In the by-elections held in some of the key North Indian states, the BJP got a drubbing. Significantly, it lost two parliamentary constituencies in UP, namely Gorakhpur and Phulpur, the former held by State Chief Minister Yogi Adityanath and the latter by his deputy, Keshav Prasad Maurya. The lesson in all this was that if the opposition combined, the BJP could be defeated. In a sense, the Modi wave was a product of opposition disunity.
Buoyed by successes in 2017 and 2018, the Congress has now inducted Rahul Gandhi’s elder sister and Indira Gandhi lookalike, Priyanka Gandhi, as the General Secretary of the party for Eastern Uttar Pradesh. UP, as a whole, has over 80 seats in parliament and Varanasi in Eastern UP is Modi’s parliamentary constituency. The idea in inducting Priyanka was to oust Modi from his pocket borough, the holy city of Varanasi.
The reasons for Modi’s decline are not far to seek. The Indian Prime Minister had got his prioritisation wrong. Instead of being an organiser of men, he was on an egotistic trip, projecting himself as a superman changing India with a magic wand. He spent more time on foreign travels than on attending to mundane work at home. He went about hugging foreign leaders for the visual effect rather than for getting meaningful investments for his “Make in India” programme.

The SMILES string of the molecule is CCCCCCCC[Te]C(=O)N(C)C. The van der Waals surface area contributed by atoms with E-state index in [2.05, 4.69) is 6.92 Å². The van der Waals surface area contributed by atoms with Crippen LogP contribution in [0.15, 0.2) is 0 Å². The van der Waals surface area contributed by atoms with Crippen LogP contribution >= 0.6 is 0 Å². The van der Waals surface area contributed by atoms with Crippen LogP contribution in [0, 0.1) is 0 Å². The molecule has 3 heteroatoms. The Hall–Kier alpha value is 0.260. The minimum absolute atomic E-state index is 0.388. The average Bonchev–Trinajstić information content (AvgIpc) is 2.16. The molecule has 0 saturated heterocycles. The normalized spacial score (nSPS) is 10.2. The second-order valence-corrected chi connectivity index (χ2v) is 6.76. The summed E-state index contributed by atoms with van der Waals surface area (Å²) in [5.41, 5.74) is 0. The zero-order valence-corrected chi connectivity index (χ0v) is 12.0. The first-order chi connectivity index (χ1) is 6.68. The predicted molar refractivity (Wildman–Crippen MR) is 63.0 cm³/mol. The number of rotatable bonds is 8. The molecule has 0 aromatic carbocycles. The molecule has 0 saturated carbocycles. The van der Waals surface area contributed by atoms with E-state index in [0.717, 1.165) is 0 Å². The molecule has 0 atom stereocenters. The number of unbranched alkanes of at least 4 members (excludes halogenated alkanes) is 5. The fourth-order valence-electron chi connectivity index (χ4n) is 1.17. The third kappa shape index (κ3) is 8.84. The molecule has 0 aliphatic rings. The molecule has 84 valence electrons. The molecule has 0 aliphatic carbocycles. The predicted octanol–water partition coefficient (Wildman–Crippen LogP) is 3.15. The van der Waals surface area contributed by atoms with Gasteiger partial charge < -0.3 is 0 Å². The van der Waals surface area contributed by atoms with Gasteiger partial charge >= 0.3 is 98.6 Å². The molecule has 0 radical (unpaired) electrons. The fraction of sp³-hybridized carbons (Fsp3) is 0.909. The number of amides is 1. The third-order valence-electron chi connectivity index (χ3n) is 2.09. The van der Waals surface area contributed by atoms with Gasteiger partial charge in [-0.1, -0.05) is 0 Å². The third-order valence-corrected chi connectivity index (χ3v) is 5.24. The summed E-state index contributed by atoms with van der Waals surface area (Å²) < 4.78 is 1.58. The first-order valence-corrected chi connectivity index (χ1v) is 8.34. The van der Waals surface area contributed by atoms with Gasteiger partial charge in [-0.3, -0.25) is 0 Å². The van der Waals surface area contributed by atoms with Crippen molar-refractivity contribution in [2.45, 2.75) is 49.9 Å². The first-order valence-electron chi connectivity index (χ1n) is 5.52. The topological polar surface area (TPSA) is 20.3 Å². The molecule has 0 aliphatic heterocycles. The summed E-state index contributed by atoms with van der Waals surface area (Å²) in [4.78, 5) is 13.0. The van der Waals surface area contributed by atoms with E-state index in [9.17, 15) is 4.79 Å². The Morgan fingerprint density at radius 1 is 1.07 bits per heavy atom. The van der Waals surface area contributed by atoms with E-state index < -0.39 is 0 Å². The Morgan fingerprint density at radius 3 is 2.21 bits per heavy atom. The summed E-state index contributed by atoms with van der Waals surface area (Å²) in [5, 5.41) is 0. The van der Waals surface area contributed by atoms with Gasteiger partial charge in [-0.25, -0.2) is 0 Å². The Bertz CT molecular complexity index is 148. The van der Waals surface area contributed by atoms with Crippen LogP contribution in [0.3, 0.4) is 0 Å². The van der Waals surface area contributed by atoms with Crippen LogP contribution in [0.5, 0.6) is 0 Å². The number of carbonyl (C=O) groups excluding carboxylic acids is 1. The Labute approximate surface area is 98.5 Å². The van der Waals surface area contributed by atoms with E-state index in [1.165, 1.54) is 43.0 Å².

Under Modi, FDI did grow to USD 60 bn in 2017, but FDI in industries was too small. The number of FDI companies on 31 March 31 2016, stood at 6,433, but 4,070 of these were in the services sector and only 1,820 in manufacturing. Modi promised 20 million jobs for the youth every year through his ‘Make in India’ programme, but during the first four years of his regime, unemployment went up.
Economic activity slowed down and jobs were lost due to measures like the de-monetisation of INR 500 and INR 1000 notes. The All-India General Sales Tax (GST) which he introduced was too cumbersome to comply with. According to the IndiaSpend website, mining and quarrying, textiles, and manufacturing saw falling employment growth rates between 2014-15 and 2015-16. Agriculture growth rates fell from minus 1.9% in 2011-12 to minus 3.6% in 2015-16. Modi’s bid to unearth black money through the de-monetisation of 80% of the currency in circulation, and put INR 15 lakh (USD 21,000) into every Indian’s bank account, caused more harm than good. No black money was unearthed but individuals, trade and industry suffered hardship. The informal economy and agriculture, which functioned with cash, were hard hit. A decline in growth and employment followed.